Healthcare

Many a truth is said in jest, but senior citizens deserve what?


The above may sound funny, but it contains a great deal of truth. Simply because I am over age 65 I have received discounts virtually every place I have been in the last month. Why? 

Granted there are many seniors living very frugally, but if you are a senior playing golf or touring any number of attractions, you are probably not one of them. 

What this all reflects is a mindset, a mindset that drives government policy. One thing to consider is that income in retirement does not necessarily equate to wealth. Also, if you have no debt and live modestly in a lower cost area you can live quite well on what others will conclude is living paycheck to paycheck. 

But the larger issue is stated in the sign. You have from age eighteen or perhaps 22 or 23 to plan for retirement. Life choices along the way will largely determine your stutus in retirement years. 

If you have, for whatever reason, been low income all your life, that will get worse in retirement. If you have been middle class all your life, that will get worse in retirement unless you have planned well and acted responsibly on those plans. If you have been upper income all your life, it will get worse in retirement and you have no excuse for not having adequate resources when you get there. If you have been wealthy all your life, you are on your own as well as expected to chip in extra for everyone else. 

In any case, you had 40-50 years to see what’s coming. You had all those years to decide what to spend and what to save. Don’t discount now what it takes to have a secure retirement in forty-years. 

Saving for retirement and paying for health care have one thing in common. They both come at the bottom of the list of spending priorities for many, if not most,  Americans. That is something policy makers should understand.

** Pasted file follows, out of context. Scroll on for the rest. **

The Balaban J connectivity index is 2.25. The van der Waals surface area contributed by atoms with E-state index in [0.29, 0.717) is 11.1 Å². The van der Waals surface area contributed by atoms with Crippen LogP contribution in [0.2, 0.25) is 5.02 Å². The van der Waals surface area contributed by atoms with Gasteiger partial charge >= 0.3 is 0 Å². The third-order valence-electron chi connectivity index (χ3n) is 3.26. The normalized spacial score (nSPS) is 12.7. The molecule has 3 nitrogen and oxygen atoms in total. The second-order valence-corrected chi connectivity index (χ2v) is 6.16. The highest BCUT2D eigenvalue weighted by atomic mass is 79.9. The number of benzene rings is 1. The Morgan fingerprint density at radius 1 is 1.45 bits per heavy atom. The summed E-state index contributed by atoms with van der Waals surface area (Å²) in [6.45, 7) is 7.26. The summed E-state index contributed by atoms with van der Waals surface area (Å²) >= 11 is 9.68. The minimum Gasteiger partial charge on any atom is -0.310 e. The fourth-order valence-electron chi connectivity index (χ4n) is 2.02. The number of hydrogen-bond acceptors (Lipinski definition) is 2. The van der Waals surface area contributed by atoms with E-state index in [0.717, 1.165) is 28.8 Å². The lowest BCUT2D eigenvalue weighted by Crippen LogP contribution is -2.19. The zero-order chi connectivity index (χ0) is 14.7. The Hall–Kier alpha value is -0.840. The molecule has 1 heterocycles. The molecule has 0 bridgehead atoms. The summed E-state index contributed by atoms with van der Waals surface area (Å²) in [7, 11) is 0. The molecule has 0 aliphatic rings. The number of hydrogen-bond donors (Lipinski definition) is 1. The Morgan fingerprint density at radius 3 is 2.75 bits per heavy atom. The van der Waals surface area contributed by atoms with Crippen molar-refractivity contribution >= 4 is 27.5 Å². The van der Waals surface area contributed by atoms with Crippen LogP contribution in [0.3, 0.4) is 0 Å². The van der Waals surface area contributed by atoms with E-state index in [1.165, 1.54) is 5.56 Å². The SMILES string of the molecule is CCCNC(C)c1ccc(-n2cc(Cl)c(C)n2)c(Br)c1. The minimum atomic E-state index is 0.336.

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10 replies »

    • Discount on buses, etc, national parks, some golf courses and admissions to government historical sights (some federal, some state and also some local).

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      • Not much of a discount, because I do not use any of these. I did go to Mount Rushmore in 2015, no discounts. I went to all the national parks when I was younger, traveling across the USA in my 20’s thru 40’s. No need to go again in my 60’s. I tried golfing, hated it, mini-golf is more my style. The grandkids love it.

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      • If you are a senior you can buy a pass for national parks. It’s good for life and gets you and two other people in a park or you and whomever is in your car in any park for free for life. We have been using one for fifteen years or more. It paid for itself after one visit.

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      • I like my retired military ID, I have used it a few time since 1995 with friends and we were waved into the Glacier and Yellowstone parks, no charge at all. I get better military discounts from businesses than senior discounts in areas that have military bases.

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  1. What was a marketing gimmick to get seniors out of their houses off hours to fill restaurants and hotels has turned into an entitlement. It is in fact the first thing we ask about when making plans for a trip. I ask for a discount for AAA, AARP, NRA, etc.. Otherwise I feel like I am getting ripped off by at least 10%. How about if everybody just lowers their prices by 10% and offer no discounts and be fair to young families too.

    Liked by 1 person

    • Lower prices for seniors or for any other group are purely business decisions made by the owners of the business. No one is forced to give discounts. These discounts are believed by business owners to be incentives to groups which will bring him increased business. Business owners recognize that the discounts will reduce their profit margin but make the calculation that overall profits will increase. There are many businesses that use this model. Bars that offer free or half price drinks to ladies hope to attract more gents which will increase their overall business. Parts suppliers offer discounts to tradesmen to attract their business which they assume will help their bottom line. Obviously, the business owner pictured above made the decision that incentivizing a senior citizen with discounts was not in his own self-interest.

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